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Mitochondria and muscular diseases. Edited by H. F. M. Busch H. R. Scholte and F. G. I. Jennekens Mefar B.V

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Central Nervous System Mechanisms i n Hypertension
(Perspectives in Cardiovascular Research, Vol 6 )
Edited by Joseph P. Buckley and Carlos M . Ferrario
Raven Press, New York, 1981
432 pp, illustrated, $38.50
The editors of this well-presented volume promise that it
will provide a historical insight into pioneering work linking the central nervous system to the pathogenesis of
hypertensive cardiovascular disease. The 34 chapters,
based on contributions to a symposium held in Houston in
May, 1980, certainly include descriptions of pioneering
work. There are reports on the centrally mediated cardiovascular actions of L-glutamate, GABA, the biogenic
amines, clonidine, the opiates, and the central reninangiotensin system. The material on the biogenic amines
includes several chapters devoted to receptor subtypes.
Other contributions deal with the possible cardiovascular
function of specific brainstem areas, including the area
Unfortunately, the book includes several chapters which
fail to focus on a particular problem. This is true of the
contribution from Fuxe and his colleagues. Their chapter,
the longest in the book, like Stephen Leacock’s horseman
rides off in all directions at once. Palkovits’s chapter attempts to review the whole field of central nervous system
blood pressure regulation. This is not practicable, as the
author demonstrates.
Most of the remaining contributions are well-organized
presentations of current research. Kalia’s chapter elegantly
demonstrates how neuroanatomical tracing procedures
have helped to define the medullary projections of primary
baroreceptor and chemoreceptor afferent fibers. Perhaps
the conference should have included more neuroanatomy
since many of the “cardiovascular” C N S pathways are currently being studied with axonal tracing procedures. Many
readers might also have appreciated a critical discussion of
strategies in CNS-hypertension research. Years ago, in
RefEexogenic Areas of the CardiovascularSystem, Heymans and
Neil agreed that stimulation of the central end of the cut
vagus nerve should be a “punishable offense,” thereby emphasizing the heterogeneity of the fiber population in this
structure. In the same vein, one may wonder at the wisdom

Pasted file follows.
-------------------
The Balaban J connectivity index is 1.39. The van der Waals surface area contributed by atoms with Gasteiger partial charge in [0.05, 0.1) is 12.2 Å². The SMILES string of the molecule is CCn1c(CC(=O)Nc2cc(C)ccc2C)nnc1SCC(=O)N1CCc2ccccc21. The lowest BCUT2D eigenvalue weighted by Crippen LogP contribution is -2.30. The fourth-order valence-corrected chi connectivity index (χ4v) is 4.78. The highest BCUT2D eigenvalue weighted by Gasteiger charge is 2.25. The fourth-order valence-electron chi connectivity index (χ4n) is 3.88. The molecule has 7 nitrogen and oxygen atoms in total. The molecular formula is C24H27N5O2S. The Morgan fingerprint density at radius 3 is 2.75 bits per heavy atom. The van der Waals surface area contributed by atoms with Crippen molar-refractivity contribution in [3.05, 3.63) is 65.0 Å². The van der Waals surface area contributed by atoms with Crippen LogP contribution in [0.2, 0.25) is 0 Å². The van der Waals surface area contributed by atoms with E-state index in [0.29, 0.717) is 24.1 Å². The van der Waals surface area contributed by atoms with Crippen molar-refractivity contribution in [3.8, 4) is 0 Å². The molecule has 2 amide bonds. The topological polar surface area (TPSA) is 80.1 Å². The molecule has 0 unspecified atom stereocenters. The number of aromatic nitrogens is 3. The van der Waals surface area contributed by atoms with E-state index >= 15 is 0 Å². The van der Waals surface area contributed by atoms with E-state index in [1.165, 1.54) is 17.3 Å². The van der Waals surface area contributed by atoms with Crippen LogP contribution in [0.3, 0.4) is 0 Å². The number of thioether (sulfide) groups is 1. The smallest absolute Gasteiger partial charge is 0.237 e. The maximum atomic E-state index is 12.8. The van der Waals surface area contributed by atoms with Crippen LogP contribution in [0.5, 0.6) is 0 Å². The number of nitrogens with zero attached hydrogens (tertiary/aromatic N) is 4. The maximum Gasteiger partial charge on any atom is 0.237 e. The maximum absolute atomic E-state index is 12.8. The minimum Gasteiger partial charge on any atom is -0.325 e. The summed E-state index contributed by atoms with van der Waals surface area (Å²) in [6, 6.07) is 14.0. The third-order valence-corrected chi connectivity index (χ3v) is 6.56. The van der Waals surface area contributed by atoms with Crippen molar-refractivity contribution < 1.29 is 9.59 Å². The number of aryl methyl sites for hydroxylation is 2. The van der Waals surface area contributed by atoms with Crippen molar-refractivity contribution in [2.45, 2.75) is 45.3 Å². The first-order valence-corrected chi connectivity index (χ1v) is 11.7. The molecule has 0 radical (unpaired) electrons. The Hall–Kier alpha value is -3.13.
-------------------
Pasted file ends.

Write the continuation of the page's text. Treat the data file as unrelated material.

of administering various substances into the cerebrospinal
fluid without investigating which particular CNS pathways
are being affected.
I t is certainly not obvious that any single chapter, o r even
a synthesis of several, explains why humans develop essential hypertension. Time will test the editor’s promise.
Meanwhile, the book should be of value to researchers
working in the field. Let us hope that more general patterns
have emerged by the time contributions are sought for a
new edition.
W . W . Blessing, M D , PhD
New York, N Y
The Neurology of Developmental Disabilities
Edited by Francis Benedict Buda
Charles C Thomas, SpringFeld, IL,I98 I
Illustrated, $2 7.5 0
This book covers a wide range of topics in neurology but
offers little detail on any. Chapters on developmental disabilities mention little in a way that is new. The book is
more appropriate for the paraprofessional than for the
neurologist or pediatrician.
Ruth Nass, M D
New York. N Y
Progress i n Perinatd Neurology, VoI 1
Edited by Rowena Korhkin and ChriJ-tian Guilleminault
The Williams 6 Wilkins Company, Baltimore, 1981
233 pp, illustrated
This short volume, the first in a series, provides a comprehensive, current summary of intrapartum fetal
monitoring, neonatal EEG and evoked potentials, neonatal
C T scanning, viral infections and the developing nervous
system, congenital hemiplegia, and congenital central
hypoventilation. A chapter is devoted to each of these topics and is written by an expert who generally presents an
overview. There is some variation in depth of discussion
and quality of reference lists. The chapters on EEG and
evoked potentials provide excellent summaries of the subject. This book is good as an introduction, and is recommended since it provides a foundation in these topics.
Theresa M . Voorhies, M D
New York, N Y
Mitochondria and Muscular Diseases
Edited by H . F . M . Bwch, N.R. Scholte,
and F . G. 1.Jennekens
Mefar B.V., Beetsterzwaag, The Netherlands, 1982
23 3 pp, illus t rated
This monograph deals with the form and function of
skeletal muscle mitochondria in human beings in health
and disease. The first section reviews the normal structure
and function of muscle mitochondria. The second covers
the mechanism of loose coupling, transport processes,
biosynthesis, and other experimental investigations of
mitochondrial form and function. The third section examines morphological and biochemical changes of mitochondria and their specificity in human neuromuscular diseases.
T h e last section deals with studies of already well known
and newly recognized mitochondrial myopathies and encephalomyopathies. The book will be of interest to
neurologists, pediatricians, and others involved in the diagnosis and care of patients with neuromusculaf diseases. It
will also serve as a useful reference for scientists with more
basic interest in the structure and function of skeletal muscle mitochondria.
John J . Caronna, MI1
New York, N Y
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mefar, jennekens, scholte, edited, disease, muscular, busch, mitochondria
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